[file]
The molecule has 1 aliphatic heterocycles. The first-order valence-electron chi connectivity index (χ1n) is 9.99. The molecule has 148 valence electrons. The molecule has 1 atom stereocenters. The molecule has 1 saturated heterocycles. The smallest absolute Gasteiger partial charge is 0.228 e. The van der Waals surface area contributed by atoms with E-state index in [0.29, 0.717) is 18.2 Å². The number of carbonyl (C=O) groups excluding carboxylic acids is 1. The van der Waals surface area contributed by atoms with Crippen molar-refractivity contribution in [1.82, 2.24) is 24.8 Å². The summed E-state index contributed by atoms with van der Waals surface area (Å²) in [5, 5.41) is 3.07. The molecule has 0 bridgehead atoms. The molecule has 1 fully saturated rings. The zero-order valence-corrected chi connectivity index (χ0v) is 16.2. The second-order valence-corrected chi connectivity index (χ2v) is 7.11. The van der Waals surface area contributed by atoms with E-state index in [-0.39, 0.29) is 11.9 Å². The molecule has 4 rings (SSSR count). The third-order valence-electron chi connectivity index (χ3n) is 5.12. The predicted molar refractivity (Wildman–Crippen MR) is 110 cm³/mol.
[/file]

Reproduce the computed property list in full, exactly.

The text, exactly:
The molecule has 1 aliphatic heterocycles. The first-order valence-electron chi connectivity index (χ1n) is 9.99. The molecule has 148 valence electrons. The molecule has 1 atom stereocenters. The molecule has 1 saturated heterocycles. The smallest absolute Gasteiger partial charge is 0.228 e. The van der Waals surface area contributed by atoms with E-state index in [0.29, 0.717) is 18.2 Å². The number of carbonyl (C=O) groups excluding carboxylic acids is 1. The van der Waals surface area contributed by atoms with Crippen molar-refractivity contribution in [1.82, 2.24) is 24.8 Å². The summed E-state index contributed by atoms with van der Waals surface area (Å²) in [5, 5.41) is 3.07. The molecule has 0 bridgehead atoms. The molecule has 1 fully saturated rings. The zero-order valence-corrected chi connectivity index (χ0v) is 16.2. The second-order valence-corrected chi connectivity index (χ2v) is 7.11. The van der Waals surface area contributed by atoms with E-state index in [-0.39, 0.29) is 11.9 Å². The molecule has 4 rings (SSSR count). The third-order valence-electron chi connectivity index (χ3n) is 5.12. The predicted molar refractivity (Wildman–Crippen MR) is 110 cm³/mol.